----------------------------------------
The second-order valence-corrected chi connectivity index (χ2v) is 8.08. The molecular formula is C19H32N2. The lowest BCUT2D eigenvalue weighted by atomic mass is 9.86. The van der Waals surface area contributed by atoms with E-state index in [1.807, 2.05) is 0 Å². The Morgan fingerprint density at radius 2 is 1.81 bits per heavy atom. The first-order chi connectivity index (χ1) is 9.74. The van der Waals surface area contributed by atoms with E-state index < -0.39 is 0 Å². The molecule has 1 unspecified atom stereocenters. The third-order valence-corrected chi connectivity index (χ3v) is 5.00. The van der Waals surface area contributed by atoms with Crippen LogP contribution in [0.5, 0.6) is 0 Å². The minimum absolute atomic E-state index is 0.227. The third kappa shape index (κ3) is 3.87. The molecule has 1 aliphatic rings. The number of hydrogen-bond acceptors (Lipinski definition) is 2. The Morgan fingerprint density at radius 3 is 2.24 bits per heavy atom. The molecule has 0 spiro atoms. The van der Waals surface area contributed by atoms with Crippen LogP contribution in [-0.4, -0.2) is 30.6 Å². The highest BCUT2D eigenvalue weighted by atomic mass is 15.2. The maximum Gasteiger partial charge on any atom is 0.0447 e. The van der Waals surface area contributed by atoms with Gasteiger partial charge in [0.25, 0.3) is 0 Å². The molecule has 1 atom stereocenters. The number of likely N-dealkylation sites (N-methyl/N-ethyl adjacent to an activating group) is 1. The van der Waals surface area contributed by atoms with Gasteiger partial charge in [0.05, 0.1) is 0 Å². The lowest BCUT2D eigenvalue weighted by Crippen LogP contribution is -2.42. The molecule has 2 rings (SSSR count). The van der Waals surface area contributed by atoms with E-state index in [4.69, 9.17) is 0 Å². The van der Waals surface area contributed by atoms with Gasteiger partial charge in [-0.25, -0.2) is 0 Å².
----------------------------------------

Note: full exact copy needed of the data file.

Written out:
The second-order valence-corrected chi connectivity index (χ2v) is 8.08. The molecular formula is C19H32N2. The lowest BCUT2D eigenvalue weighted by atomic mass is 9.86. The van der Waals surface area contributed by atoms with E-state index in [1.807, 2.05) is 0 Å². The Morgan fingerprint density at radius 2 is 1.81 bits per heavy atom. The first-order chi connectivity index (χ1) is 9.74. The van der Waals surface area contributed by atoms with E-state index < -0.39 is 0 Å². The molecule has 1 unspecified atom stereocenters. The third-order valence-corrected chi connectivity index (χ3v) is 5.00. The van der Waals surface area contributed by atoms with Crippen LogP contribution in [0.5, 0.6) is 0 Å². The minimum absolute atomic E-state index is 0.227. The third kappa shape index (κ3) is 3.87. The molecule has 1 aliphatic rings. The number of hydrogen-bond acceptors (Lipinski definition) is 2. The Morgan fingerprint density at radius 3 is 2.24 bits per heavy atom. The molecule has 0 spiro atoms. The van der Waals surface area contributed by atoms with Crippen LogP contribution in [-0.4, -0.2) is 30.6 Å². The highest BCUT2D eigenvalue weighted by atomic mass is 15.2. The maximum Gasteiger partial charge on any atom is 0.0447 e. The van der Waals surface area contributed by atoms with Gasteiger partial charge in [0.25, 0.3) is 0 Å². The molecule has 1 atom stereocenters. The number of likely N-dealkylation sites (N-methyl/N-ethyl adjacent to an activating group) is 1. The van der Waals surface area contributed by atoms with Gasteiger partial charge in [0.05, 0.1) is 0 Å². The lowest BCUT2D eigenvalue weighted by Crippen LogP contribution is -2.42. The molecule has 2 rings (SSSR count). The van der Waals surface area contributed by atoms with E-state index in [4.69, 9.17) is 0 Å². The van der Waals surface area contributed by atoms with Gasteiger partial charge in [-0.25, -0.2) is 0 Å².